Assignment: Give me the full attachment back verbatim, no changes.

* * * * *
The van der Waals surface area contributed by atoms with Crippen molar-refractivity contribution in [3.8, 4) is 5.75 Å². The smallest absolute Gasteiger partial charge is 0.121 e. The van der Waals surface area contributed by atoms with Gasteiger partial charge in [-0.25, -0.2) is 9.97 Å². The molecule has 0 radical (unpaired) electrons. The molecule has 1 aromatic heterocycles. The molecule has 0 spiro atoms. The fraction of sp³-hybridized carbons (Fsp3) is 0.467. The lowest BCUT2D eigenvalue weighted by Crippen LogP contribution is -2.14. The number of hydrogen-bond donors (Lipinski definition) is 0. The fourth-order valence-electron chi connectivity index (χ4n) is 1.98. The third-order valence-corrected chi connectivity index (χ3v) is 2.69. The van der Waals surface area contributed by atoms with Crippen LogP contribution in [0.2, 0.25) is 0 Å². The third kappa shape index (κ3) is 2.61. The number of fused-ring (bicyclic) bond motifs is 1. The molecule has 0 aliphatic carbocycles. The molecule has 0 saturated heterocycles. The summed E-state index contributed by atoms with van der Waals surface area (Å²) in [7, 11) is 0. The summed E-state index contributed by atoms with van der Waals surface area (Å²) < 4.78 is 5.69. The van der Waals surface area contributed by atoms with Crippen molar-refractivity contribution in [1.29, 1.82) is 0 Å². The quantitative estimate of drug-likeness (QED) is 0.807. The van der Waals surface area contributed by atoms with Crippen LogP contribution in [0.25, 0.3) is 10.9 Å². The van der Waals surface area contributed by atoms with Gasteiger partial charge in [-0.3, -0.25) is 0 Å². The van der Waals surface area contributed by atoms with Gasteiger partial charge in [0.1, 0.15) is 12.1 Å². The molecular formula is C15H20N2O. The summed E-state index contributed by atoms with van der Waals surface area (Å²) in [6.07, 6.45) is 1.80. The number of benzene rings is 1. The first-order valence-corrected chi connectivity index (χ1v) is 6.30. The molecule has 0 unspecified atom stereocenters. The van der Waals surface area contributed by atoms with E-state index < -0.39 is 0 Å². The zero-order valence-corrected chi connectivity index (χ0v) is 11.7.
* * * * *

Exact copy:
The van der Waals surface area contributed by atoms with Crippen molar-refractivity contribution in [3.8, 4) is 5.75 Å². The smallest absolute Gasteiger partial charge is 0.121 e. The van der Waals surface area contributed by atoms with Gasteiger partial charge in [-0.25, -0.2) is 9.97 Å². The molecule has 0 radical (unpaired) electrons. The molecule has 1 aromatic heterocycles. The molecule has 0 spiro atoms. The fraction of sp³-hybridized carbons (Fsp3) is 0.467. The lowest BCUT2D eigenvalue weighted by Crippen LogP contribution is -2.14. The number of hydrogen-bond donors (Lipinski definition) is 0. The fourth-order valence-electron chi connectivity index (χ4n) is 1.98. The third-order valence-corrected chi connectivity index (χ3v) is 2.69. The van der Waals surface area contributed by atoms with Crippen LogP contribution in [0.2, 0.25) is 0 Å². The third kappa shape index (κ3) is 2.61. The number of fused-ring (bicyclic) bond motifs is 1. The molecule has 0 aliphatic carbocycles. The molecule has 0 saturated heterocycles. The summed E-state index contributed by atoms with van der Waals surface area (Å²) in [7, 11) is 0. The summed E-state index contributed by atoms with van der Waals surface area (Å²) < 4.78 is 5.69. The van der Waals surface area contributed by atoms with Crippen molar-refractivity contribution in [1.29, 1.82) is 0 Å². The quantitative estimate of drug-likeness (QED) is 0.807. The van der Waals surface area contributed by atoms with Crippen LogP contribution in [0.25, 0.3) is 10.9 Å². The van der Waals surface area contributed by atoms with Gasteiger partial charge in [-0.3, -0.25) is 0 Å². The van der Waals surface area contributed by atoms with Gasteiger partial charge in [0.1, 0.15) is 12.1 Å². The molecular formula is C15H20N2O. The summed E-state index contributed by atoms with van der Waals surface area (Å²) in [6.07, 6.45) is 1.80. The number of benzene rings is 1. The first-order valence-corrected chi connectivity index (χ1v) is 6.30. The molecule has 0 unspecified atom stereocenters. The van der Waals surface area contributed by atoms with E-state index < -0.39 is 0 Å². The zero-order valence-corrected chi connectivity index (χ0v) is 11.7.